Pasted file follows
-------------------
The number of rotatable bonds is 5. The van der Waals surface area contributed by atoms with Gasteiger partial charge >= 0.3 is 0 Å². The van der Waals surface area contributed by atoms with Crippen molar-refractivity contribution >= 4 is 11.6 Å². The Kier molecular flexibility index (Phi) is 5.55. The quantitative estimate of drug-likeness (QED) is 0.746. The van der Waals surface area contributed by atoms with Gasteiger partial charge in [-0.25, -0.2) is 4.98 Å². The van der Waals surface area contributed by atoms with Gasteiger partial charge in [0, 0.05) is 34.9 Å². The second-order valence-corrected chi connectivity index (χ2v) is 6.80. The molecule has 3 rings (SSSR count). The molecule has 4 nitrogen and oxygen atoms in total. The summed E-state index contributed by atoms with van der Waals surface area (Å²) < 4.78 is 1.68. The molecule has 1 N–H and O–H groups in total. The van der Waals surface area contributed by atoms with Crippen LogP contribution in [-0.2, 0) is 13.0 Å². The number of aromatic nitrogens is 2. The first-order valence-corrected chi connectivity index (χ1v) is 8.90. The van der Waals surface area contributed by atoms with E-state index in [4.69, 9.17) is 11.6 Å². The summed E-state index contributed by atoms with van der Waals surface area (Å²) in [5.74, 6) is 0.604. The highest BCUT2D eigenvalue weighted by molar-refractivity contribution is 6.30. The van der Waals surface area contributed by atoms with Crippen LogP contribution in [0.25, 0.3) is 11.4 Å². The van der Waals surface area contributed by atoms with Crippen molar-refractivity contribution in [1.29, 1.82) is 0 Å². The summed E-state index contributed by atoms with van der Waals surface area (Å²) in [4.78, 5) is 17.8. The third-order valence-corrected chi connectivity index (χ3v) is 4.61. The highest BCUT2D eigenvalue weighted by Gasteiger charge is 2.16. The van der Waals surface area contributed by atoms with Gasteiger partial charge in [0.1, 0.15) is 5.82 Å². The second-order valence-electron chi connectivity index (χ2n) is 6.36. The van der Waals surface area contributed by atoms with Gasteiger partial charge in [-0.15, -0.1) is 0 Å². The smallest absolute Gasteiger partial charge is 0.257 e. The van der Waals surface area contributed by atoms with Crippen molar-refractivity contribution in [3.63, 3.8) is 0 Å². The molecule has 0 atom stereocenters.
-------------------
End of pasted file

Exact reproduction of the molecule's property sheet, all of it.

The number of rotatable bonds is 5. The van der Waals surface area contributed by atoms with Gasteiger partial charge >= 0.3 is 0 Å². The van der Waals surface area contributed by atoms with Crippen molar-refractivity contribution >= 4 is 11.6 Å². The Kier molecular flexibility index (Phi) is 5.55. The quantitative estimate of drug-likeness (QED) is 0.746. The van der Waals surface area contributed by atoms with Gasteiger partial charge in [-0.25, -0.2) is 4.98 Å². The van der Waals surface area contributed by atoms with Gasteiger partial charge in [0, 0.05) is 34.9 Å². The second-order valence-corrected chi connectivity index (χ2v) is 6.80. The molecule has 3 rings (SSSR count). The molecule has 4 nitrogen and oxygen atoms in total. The summed E-state index contributed by atoms with van der Waals surface area (Å²) < 4.78 is 1.68. The molecule has 1 N–H and O–H groups in total. The van der Waals surface area contributed by atoms with Crippen LogP contribution in [-0.2, 0) is 13.0 Å². The number of aromatic nitrogens is 2. The first-order valence-corrected chi connectivity index (χ1v) is 8.90. The van der Waals surface area contributed by atoms with E-state index in [4.69, 9.17) is 11.6 Å². The summed E-state index contributed by atoms with van der Waals surface area (Å²) in [5.74, 6) is 0.604. The highest BCUT2D eigenvalue weighted by molar-refractivity contribution is 6.30. The van der Waals surface area contributed by atoms with Crippen LogP contribution in [0.25, 0.3) is 11.4 Å². The van der Waals surface area contributed by atoms with Crippen molar-refractivity contribution in [1.29, 1.82) is 0 Å². The summed E-state index contributed by atoms with van der Waals surface area (Å²) in [4.78, 5) is 17.8. The third-order valence-corrected chi connectivity index (χ3v) is 4.61. The highest BCUT2D eigenvalue weighted by Gasteiger charge is 2.16. The van der Waals surface area contributed by atoms with Gasteiger partial charge in [0.1, 0.15) is 5.82 Å². The second-order valence-electron chi connectivity index (χ2n) is 6.36. The van der Waals surface area contributed by atoms with Gasteiger partial charge in [-0.15, -0.1) is 0 Å². The smallest absolute Gasteiger partial charge is 0.257 e. The van der Waals surface area contributed by atoms with Crippen molar-refractivity contribution in [3.63, 3.8) is 0 Å². The molecule has 0 atom stereocenters.